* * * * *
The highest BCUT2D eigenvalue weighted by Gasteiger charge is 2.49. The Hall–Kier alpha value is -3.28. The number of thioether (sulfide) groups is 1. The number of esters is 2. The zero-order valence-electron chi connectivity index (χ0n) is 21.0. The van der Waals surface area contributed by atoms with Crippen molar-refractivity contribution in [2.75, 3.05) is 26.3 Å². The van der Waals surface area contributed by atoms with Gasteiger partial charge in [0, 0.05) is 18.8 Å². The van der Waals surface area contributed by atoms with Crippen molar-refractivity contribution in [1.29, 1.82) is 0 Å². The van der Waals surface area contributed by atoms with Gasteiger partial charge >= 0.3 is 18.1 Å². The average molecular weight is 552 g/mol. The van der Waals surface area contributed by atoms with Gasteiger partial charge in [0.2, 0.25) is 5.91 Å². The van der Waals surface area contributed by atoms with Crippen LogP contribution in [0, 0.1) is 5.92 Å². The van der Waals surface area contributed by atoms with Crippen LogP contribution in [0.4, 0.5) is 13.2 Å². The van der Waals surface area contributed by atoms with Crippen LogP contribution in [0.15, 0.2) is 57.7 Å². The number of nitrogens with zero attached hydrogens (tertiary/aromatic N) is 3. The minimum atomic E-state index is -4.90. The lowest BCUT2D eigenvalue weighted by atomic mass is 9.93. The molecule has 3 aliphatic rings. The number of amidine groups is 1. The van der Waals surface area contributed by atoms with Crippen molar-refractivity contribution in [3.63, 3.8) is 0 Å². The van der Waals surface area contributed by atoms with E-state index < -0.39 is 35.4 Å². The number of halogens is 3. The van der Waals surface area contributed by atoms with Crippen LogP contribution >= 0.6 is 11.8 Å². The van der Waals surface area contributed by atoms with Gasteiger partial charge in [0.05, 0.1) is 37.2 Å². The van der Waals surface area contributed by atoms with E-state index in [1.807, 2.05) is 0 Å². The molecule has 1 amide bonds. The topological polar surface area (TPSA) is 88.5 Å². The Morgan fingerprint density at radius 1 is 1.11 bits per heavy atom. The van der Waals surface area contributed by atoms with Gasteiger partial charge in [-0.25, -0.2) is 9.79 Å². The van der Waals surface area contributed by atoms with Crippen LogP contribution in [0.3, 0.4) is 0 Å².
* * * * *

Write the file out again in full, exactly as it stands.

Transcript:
The highest BCUT2D eigenvalue weighted by Gasteiger charge is 2.49. The Hall–Kier alpha value is -3.28. The number of thioether (sulfide) groups is 1. The number of esters is 2. The zero-order valence-electron chi connectivity index (χ0n) is 21.0. The van der Waals surface area contributed by atoms with Crippen molar-refractivity contribution in [2.75, 3.05) is 26.3 Å². The van der Waals surface area contributed by atoms with Gasteiger partial charge in [0, 0.05) is 18.8 Å². The van der Waals surface area contributed by atoms with Crippen molar-refractivity contribution in [1.29, 1.82) is 0 Å². The van der Waals surface area contributed by atoms with Gasteiger partial charge >= 0.3 is 18.1 Å². The average molecular weight is 552 g/mol. The van der Waals surface area contributed by atoms with Gasteiger partial charge in [0.2, 0.25) is 5.91 Å². The van der Waals surface area contributed by atoms with Crippen LogP contribution in [0, 0.1) is 5.92 Å². The van der Waals surface area contributed by atoms with Crippen LogP contribution in [0.4, 0.5) is 13.2 Å². The van der Waals surface area contributed by atoms with Crippen LogP contribution in [0.15, 0.2) is 57.7 Å². The number of nitrogens with zero attached hydrogens (tertiary/aromatic N) is 3. The minimum atomic E-state index is -4.90. The lowest BCUT2D eigenvalue weighted by atomic mass is 9.93. The molecule has 3 aliphatic rings. The number of amidine groups is 1. The van der Waals surface area contributed by atoms with Crippen molar-refractivity contribution in [3.63, 3.8) is 0 Å². The van der Waals surface area contributed by atoms with E-state index < -0.39 is 35.4 Å². The number of halogens is 3. The van der Waals surface area contributed by atoms with Crippen LogP contribution >= 0.6 is 11.8 Å². The van der Waals surface area contributed by atoms with Gasteiger partial charge in [0.05, 0.1) is 37.2 Å². The van der Waals surface area contributed by atoms with E-state index in [1.807, 2.05) is 0 Å². The molecule has 1 amide bonds. The topological polar surface area (TPSA) is 88.5 Å². The Morgan fingerprint density at radius 1 is 1.11 bits per heavy atom. The van der Waals surface area contributed by atoms with Gasteiger partial charge in [-0.25, -0.2) is 9.79 Å². The van der Waals surface area contributed by atoms with Crippen LogP contribution in [0.3, 0.4) is 0 Å².